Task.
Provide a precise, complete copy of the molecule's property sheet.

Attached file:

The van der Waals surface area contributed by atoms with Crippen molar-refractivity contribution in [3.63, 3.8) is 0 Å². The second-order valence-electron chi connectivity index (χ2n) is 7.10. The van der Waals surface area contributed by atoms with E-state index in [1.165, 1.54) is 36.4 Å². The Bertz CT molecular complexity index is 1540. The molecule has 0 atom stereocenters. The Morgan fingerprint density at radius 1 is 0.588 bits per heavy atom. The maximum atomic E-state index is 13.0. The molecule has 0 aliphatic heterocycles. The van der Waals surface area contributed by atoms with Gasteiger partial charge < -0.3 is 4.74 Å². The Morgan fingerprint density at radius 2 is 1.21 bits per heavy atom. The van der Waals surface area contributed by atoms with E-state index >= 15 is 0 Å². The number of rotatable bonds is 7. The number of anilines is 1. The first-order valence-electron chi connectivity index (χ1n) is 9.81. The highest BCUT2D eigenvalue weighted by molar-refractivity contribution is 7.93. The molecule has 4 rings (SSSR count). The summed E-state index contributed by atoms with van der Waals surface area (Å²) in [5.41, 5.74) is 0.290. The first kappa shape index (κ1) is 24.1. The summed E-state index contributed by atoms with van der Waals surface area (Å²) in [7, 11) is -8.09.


The van der Waals surface area contributed by atoms with Crippen molar-refractivity contribution in [3.63, 3.8) is 0 Å². The second-order valence-electron chi connectivity index (χ2n) is 7.10. The van der Waals surface area contributed by atoms with E-state index in [1.165, 1.54) is 36.4 Å². The Bertz CT molecular complexity index is 1540. The molecule has 0 atom stereocenters. The Morgan fingerprint density at radius 1 is 0.588 bits per heavy atom. The maximum atomic E-state index is 13.0. The molecule has 0 aliphatic heterocycles. The van der Waals surface area contributed by atoms with Gasteiger partial charge < -0.3 is 4.74 Å². The Morgan fingerprint density at radius 2 is 1.21 bits per heavy atom. The van der Waals surface area contributed by atoms with E-state index >= 15 is 0 Å². The number of rotatable bonds is 7. The number of anilines is 1. The first-order valence-electron chi connectivity index (χ1n) is 9.81. The highest BCUT2D eigenvalue weighted by molar-refractivity contribution is 7.93. The molecule has 4 rings (SSSR count). The summed E-state index contributed by atoms with van der Waals surface area (Å²) in [5.41, 5.74) is 0.290. The first kappa shape index (κ1) is 24.1. The summed E-state index contributed by atoms with van der Waals surface area (Å²) in [7, 11) is -8.09.